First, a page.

Ray Robertson emerges from between the curtains and takes his place behind the microphone. From his vantage point onstage, he looks out on a room full of family, friends and fellow writers. He thanks everyone for coming, and begins to read. The only source of light is a lamp off to one side of the stage, and as he reads he’s partly hidden in the shadows. A self-described “burly” novelist, he resembles a musician more than a writer, with a handlebar mustache whose ends are singed by grey and a visible tattoo on his right forearm. The tattoo’s words are uttered by Lucifer inParadise Lost, and later echoed by Stephen Dedalus in both A Portrait of the Artist as the Young Man and Ulysses: Non Serviam. I will not serve.
There was a time, only three years ago, when a scene like this might have been unimaginable to Robertson. In the summer of 2008, after finishing the first draft of his novel David, Robertson, who has battled obsessive–compulsive disorder much of his life, fell into a depression that eventually became suicidal. “One night I found myself thinking that if I didn’t wake up in the morning I wouldn’t be happy to be dead, but the idea of not being alive was a relief,” he writes in his new book. “Why not? I couldn’t help asking myself. Why not die?”
Robertson recovered over time, and as his illness receded into the past, he began to think about what it illuminated, what the pain had allowed him to see clearly: not the reasons for dying, but for living. Why Not? Fifteen Reasons to Live is Robertson’s answer.
“I wouldn’t have written the book unless I was sick,” he says. “I would have written another novel. I wouldn’t have said, ‘What are the wonderful things in life?’ because when you’re experiencing life you tend not to think about them, right? When you have the flu, that’s when you think, ‘Man, solid food would be amazing.’ ”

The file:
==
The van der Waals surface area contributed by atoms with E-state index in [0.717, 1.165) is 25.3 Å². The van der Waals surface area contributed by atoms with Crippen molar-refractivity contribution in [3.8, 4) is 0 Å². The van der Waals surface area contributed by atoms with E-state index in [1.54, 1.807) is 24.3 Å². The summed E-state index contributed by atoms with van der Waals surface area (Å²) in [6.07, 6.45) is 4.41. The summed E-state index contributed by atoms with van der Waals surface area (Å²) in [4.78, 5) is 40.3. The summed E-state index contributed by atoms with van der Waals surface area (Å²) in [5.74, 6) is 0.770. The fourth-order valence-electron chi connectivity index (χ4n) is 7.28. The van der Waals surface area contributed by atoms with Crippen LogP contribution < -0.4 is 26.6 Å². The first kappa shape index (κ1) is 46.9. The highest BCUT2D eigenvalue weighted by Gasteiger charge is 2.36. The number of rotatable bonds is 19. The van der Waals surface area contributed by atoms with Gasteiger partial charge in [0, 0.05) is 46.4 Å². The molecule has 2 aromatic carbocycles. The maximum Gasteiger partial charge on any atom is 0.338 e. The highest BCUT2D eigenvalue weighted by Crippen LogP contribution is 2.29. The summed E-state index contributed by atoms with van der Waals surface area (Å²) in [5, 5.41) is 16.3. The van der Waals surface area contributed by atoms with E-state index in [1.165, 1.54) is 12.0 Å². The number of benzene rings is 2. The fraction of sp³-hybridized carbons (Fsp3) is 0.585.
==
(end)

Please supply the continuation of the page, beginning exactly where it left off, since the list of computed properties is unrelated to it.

Solid food is not amongst Robertson’s reasons to live, but work, love, intoxication, art, the material world, individuality, humour, meaning, friendship, solitude, the critical mind, praise, duty, home and death are. The essays are both playful and profound, laced with insight from thinkers across a range of disciplines, from music to history, politics to literature, high to low culture.
“I think there’s a fundamental lack of honesty in a lot of literature,” says the 45-year old, who describes himself as “a wannabe one-time philosopher,” though he in fact graduated from the University of Toronto with a degree in the field. “And one of the things that I wanted to do with this book was to be honest. That’s why some sections have a quotation from Alex Chilton, and some of them have Heraclitus — because they’re both important to me.”
The first time Robertson told his eventual publisher, Dan Wells at Biblioasis, about the book, he described it as “15 essays in the style of Montaigne-meets-Nick Tosches.” Wells is a fan of both the French essayist and the American journalist. “How often in Canadian publishing does anyone know who either of those people are? They want to know if it’s like Dave Eggers. It’s like, ‘No, it’s like Montaigne with swearing in it.’ “
He calls the book a coming out party for his mental illness, which he kept hidden from most of the world. His wife knew about his OCD, but was unaware of the extent of his depression until she read the book. “With OCD, you try to avoid those things — you don’t talk about them. She could tell that I wasn’t quite right. So no one really knew. My parents were shocked. Her parents were shocked. My two oldest friends were shocked. I just wasn’t brought up that way, either — and it’s probably not healthy.
“What can I say?” he adds. “I wasn’t walking around moping. Or I do all the time and no one noticed any difference.”
Robertson is much better these days, in part, to a change in diet — gone are former writing staples coffee and Diet Pepsi. And if he needed it, he was likely cheered up last month when Why Not? was shortlisted for the $60,000 Hilary Weston Writers’ Trust Prize for Non-Fiction, a surprise considering “I tend to come up with books that just confuse agents and publishers.”
The author of six novels and a previous collection of non-fiction, Robertson certainly has more books in his future — it’s “one of the things that kept me living.”
“I felt like I had more books I wanted to write,” he says. “Whether anyone reads them, or they get nominated for awards, or I’m publishing them at Kinko’s, they need to be done.”
Why Not? Fifteen Reasons to Live, by Ray Robertson, is published by Biblioasis ($19.95).